You celebrate your veterinary technicians for a week in October. What about the other 51 weeks of the year?
Every year, there are two groups of people who are very outspoken with their opinions of Valentine's Day. The first group thinks that Valentine's Day is vital in order to focus on our significant others. The second thinks that we don't need one day a year to give gifts, chocolate and love to the special people in our lives. I agree with the latter: Why do you need one specific time of the year to show people that you appreciate their hard work, time effort and loyalty?
Now that Technician Appreciation Week is over, this can be said: The veterinary profession does not need one week out of the year to celebrate, focus on, or appreciate our hard-working veterinary technicians.
This is not to say that Technician Appreciation Week is a waste of time and energy. It can be fun for your technicians and your clients. You can throw a party, you can decorate the clinic-you can even get your clients involved.
But as for the clinic-wide appreciation for technicians, don't wait for a week. Do it all year round. Give them random gifts, just because it's Tuesday. Walk around the clinic to see what progress they have made and tell everyone what a fantastic job they're doing. If they occasionally make mistakes, tell them how they can make it better, then praise them for improving.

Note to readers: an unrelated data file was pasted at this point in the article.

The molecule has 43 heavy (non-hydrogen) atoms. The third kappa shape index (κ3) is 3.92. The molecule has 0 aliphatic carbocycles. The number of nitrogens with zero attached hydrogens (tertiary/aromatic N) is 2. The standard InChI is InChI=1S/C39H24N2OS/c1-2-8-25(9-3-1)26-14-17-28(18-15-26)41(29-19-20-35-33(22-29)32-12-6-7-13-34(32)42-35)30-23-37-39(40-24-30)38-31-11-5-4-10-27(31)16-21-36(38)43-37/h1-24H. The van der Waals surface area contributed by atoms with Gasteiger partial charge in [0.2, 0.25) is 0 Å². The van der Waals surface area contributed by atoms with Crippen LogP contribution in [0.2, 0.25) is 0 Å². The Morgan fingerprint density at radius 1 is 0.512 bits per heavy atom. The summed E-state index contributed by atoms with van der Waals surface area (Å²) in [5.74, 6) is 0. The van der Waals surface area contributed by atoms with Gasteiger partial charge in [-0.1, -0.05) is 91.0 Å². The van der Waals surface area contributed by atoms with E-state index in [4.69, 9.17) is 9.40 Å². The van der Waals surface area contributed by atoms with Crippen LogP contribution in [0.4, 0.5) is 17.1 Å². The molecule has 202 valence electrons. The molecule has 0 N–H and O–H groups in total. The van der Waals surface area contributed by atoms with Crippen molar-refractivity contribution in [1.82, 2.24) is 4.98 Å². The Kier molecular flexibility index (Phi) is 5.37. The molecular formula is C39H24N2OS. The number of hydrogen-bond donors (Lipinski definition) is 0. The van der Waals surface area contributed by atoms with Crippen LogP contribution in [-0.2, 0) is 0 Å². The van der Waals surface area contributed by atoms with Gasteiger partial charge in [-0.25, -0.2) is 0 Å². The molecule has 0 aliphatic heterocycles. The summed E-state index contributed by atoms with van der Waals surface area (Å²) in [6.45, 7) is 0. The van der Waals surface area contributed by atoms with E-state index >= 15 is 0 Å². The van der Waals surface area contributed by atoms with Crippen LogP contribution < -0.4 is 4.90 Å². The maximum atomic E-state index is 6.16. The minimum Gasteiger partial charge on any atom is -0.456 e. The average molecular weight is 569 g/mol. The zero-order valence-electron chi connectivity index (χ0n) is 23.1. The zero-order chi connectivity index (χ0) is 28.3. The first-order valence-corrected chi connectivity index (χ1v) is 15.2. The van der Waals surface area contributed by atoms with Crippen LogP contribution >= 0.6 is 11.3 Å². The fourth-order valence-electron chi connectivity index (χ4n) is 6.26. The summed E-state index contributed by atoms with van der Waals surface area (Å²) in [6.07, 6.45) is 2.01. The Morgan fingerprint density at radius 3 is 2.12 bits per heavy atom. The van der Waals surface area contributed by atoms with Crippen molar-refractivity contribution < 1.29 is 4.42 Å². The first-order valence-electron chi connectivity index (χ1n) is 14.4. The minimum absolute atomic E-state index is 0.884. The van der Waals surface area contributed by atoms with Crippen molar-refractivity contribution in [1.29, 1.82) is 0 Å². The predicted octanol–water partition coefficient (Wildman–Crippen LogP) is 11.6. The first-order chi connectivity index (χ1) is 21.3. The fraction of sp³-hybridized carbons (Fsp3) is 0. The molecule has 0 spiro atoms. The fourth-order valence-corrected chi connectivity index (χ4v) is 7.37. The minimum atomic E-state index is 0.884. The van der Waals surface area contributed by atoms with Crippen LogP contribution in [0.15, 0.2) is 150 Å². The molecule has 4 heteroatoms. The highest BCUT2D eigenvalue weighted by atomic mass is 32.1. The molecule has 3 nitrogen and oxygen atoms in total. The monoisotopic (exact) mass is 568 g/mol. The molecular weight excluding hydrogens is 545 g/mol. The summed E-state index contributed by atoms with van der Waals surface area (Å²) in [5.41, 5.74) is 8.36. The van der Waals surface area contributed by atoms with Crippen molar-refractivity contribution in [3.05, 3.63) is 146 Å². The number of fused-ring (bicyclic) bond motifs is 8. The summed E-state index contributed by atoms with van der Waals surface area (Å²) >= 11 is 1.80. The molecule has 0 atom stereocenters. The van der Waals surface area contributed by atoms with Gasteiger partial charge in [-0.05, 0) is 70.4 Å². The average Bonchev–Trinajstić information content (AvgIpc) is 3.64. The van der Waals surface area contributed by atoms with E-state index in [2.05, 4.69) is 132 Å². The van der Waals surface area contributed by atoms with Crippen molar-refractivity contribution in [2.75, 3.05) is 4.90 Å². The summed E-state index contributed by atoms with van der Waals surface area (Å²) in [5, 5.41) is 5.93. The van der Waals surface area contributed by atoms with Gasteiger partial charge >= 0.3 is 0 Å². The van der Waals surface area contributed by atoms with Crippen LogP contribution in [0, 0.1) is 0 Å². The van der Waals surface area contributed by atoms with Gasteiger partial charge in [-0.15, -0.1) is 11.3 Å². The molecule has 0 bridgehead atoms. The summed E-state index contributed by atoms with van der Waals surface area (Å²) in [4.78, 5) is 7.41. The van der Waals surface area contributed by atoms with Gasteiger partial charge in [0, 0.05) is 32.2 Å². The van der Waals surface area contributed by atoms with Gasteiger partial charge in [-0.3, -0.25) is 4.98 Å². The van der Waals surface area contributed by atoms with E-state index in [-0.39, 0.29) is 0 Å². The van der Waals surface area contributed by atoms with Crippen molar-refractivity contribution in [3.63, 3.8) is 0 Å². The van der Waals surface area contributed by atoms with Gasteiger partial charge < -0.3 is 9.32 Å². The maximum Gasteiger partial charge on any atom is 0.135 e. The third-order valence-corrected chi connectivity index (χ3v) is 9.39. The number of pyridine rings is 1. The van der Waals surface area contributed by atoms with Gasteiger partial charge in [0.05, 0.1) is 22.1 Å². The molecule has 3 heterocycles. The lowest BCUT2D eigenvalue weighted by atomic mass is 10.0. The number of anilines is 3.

As for your clients, they should be aware all week long that it is Technician Appreciation Week. This can be done through emailed newsletters, blogs or social media outlets like Facebook.
But still, using only one week of the year to tell all of your clients about your technicians and their wonderful skills is not enough. Announcements about your technicians' achievements need to be so commonplace that clients know each of them by name and, perhaps, prefer to see a technician for an out-patient service because of a skill he/she possesses.
Technicians, as everyone knows (or should know!), are the backbone of any clinic. The doctor does the examinations and creates the treatment plans. Technicians, however, present and execute the treatment plan, wrestle with dogs and cats, hope they can give injections to a fearful cat from a blow dart and then give the pets back to owners, telling them that they were very good, all with a smile on their face. Technicians are paid very little and do very much. This is common knowledge, but not commonly praised until one week in October.
If you are one of those management types that need a week to remind yourself to spoil your technicians with gifts, then you may be managing wrong. Don't get me wrong, I know management tasks are quite time-consuming. However, as you are passing by a technician in the hallway on your way to the filing cabinet, praise them if deserved. During your monthly staff meeting, take $5 out of the clinic budget to give a gift card or two.
Your technicians aren't robots, and they can feel neglect during the other 51 weeks of the year. That one week will not change their minds about how they feel, especially when their hard work goes unnoticed the rest of the time. Small changes such as this will demonstrate improved employee morale. Plus, c'mon, you know your technicians deserve it.
Veronica “Ronnie” Hanley is practice manager for Vetana Animal Hospital in Tucson, Arizona.